Military Embedded Systems

Sequestration and COTS


September 04, 2012

John McHale

Editorial Director

Military Embedded Systems

Large defense budget cuts are hitting primes hard, but they also mean a boost for COTS providers.

Sequestration is coming, and with it more than $500 billion in cuts to the U.S. defense budget in addition to almost half a trillion dollars in defense cuts already being proposed by the Obama Administration. The thought is quite scary to those employed by prime contractors and system integrators, who have already made drastic layoffs just to meet the current funding reductions. Yet suppliers of Commercial Off-the-Shelf (COTS) technology might see some opportunity in this environment.

The single greatest challenge to the U.S. defense industry is the looming threat of sequestration, says Bob Stevens, Chairman and CEO of Lockheed Martin. “Sequestration is a meat axe … a blunt force trauma … tearing the fabric of the supply chain and industrial base in a significant way. Cutting across the board is an inefficient way to manage a business. The budget ought to be aligned with the mission to be accomplished – this goes for civil budgets as well.”

Some industry analysts disagree with the doom and gloom scenario, saying the defense industry has been through worse. They also see growing opportunities for COTS suppliers even with sequestration. The Department of Defense (DoD) will be forced to embrace an 80 percent solution, getting what they need to keep programs running and getting industry to pick up the development cost – which is essentially what COTS providers have been doing for years.

“I think to a degree, the primes and most people in the industry have factored sequestration into the equation,” says Michel Merluzeau, Managing Partner of G2 Global Solutions. “Those who see sequestration as doomsday are incorrect. The COTS guys should do well because they are naturals at bringing to market low-risk, high-value solutions. That is what military users are looking for – proven solutions, proven technology, and low risk as far as integration is concerned.”

“There are a number of scenarios that can happen,” says Ron Stearns, Research Director at G2 Global Solutions. “At one level, Congress will cleanse its hands of the issue by essentially saying, ‘We didn’t do this; it just happened.’ That’s one possibility. Another is that they punt somehow or pass a continuing resolution to keep funding at [an] approximate level if it does. There is a cycle to defense funding going back all the way to World War II based on peacetime versus wartime conditions. The smart people in the industry know that and anticipate these cycles.”

“The primes got bloated because of programs like Future Combat Systems and needed to be slimmed down, but the government is not stupid enough to destroy the supply chain,” says Ray Alderman, Executive Director of VITA. “While the big money that goes into platforms such as weapons systems may be diminished, more money will shift to advanced radar and sonar systems, electronic warfare, signals intelligence, and communications,” all of which means growth for COTS suppliers. All of these applications need supercomputing-like performance – radar especially – Alderman adds. New high-performance radar systems are going to take advantage of VPX technology, which is “becoming supercomputing in a box.”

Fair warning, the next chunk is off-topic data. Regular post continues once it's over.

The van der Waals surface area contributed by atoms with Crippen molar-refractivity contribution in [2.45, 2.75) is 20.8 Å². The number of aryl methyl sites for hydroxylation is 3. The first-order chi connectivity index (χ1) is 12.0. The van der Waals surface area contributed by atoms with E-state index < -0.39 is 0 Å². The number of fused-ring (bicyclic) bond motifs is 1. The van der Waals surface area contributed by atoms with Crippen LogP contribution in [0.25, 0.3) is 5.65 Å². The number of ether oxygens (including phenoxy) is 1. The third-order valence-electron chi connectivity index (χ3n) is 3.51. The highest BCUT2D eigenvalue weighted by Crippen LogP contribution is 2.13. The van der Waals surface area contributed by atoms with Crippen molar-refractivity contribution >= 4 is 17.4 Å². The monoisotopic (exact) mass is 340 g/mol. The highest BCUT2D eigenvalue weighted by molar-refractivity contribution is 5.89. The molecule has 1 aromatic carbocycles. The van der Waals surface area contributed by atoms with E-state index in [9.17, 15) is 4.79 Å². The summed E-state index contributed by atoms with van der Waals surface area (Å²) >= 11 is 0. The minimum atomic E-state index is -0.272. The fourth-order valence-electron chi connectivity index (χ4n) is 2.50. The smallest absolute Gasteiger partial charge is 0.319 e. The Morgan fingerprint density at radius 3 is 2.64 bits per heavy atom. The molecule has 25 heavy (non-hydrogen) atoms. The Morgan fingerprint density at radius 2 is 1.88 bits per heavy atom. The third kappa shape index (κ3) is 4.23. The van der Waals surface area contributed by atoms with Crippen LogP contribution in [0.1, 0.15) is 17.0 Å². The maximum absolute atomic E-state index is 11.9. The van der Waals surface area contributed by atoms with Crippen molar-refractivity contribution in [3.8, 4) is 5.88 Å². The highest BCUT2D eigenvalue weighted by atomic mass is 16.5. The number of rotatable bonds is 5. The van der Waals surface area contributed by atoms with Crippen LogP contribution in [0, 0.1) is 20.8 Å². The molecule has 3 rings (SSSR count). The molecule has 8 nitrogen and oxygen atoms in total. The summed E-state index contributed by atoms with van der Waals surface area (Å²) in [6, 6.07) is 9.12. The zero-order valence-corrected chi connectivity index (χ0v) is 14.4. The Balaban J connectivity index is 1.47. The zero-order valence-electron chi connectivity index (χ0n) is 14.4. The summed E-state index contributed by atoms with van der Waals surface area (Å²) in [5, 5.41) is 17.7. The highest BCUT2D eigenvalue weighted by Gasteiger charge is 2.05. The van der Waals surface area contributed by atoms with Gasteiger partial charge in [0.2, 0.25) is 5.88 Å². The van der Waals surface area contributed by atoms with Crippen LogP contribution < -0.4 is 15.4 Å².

It also helps that COTS is not a four-letter word among prime contractors as it was 15 years ago. Back then COTS carried a “sold at Radio Shack” connotation, and many questioned its reliability for military applications. That is no longer the case, as many suppliers of COTS VPX systems or other standards-based products have proven track records, meet MIL-STDs for ruggedization, and have high Technology Readiness Levels (TRLs). This trust level and history of success also make it unlikely the DoD will go back to the old way of procurement when funding levels increase again.

Yet, while COTS suppliers will have opportunities in a sequestration environment, there is no doubt the prime contractors will take a major hit. The impact of sequestration on the defense industry will be significant layoffs resulting in a loss of learning and talent as well as an erosion of quality, Stevens says. Lockheed Martin has already reduced their workforce by 18 percent because of the economy, budget cuts, and the additional cuts being proposed by the Administration, he adds.

“For suppliers it will be key how they manage internal resources to match the reductions in procurements,” Merluzeau says. “Preserving the knowledge base is very important because eventually the economy will regain strength and defense contractors need to ensure they are not letting go of talent and expertise they will not be able to regain down the road.”

For more on the defense electronics market and forecasts from industry analysts, including Stearns and Merluzeau, see our Special Report on page 20.

John McHale, [email protected]


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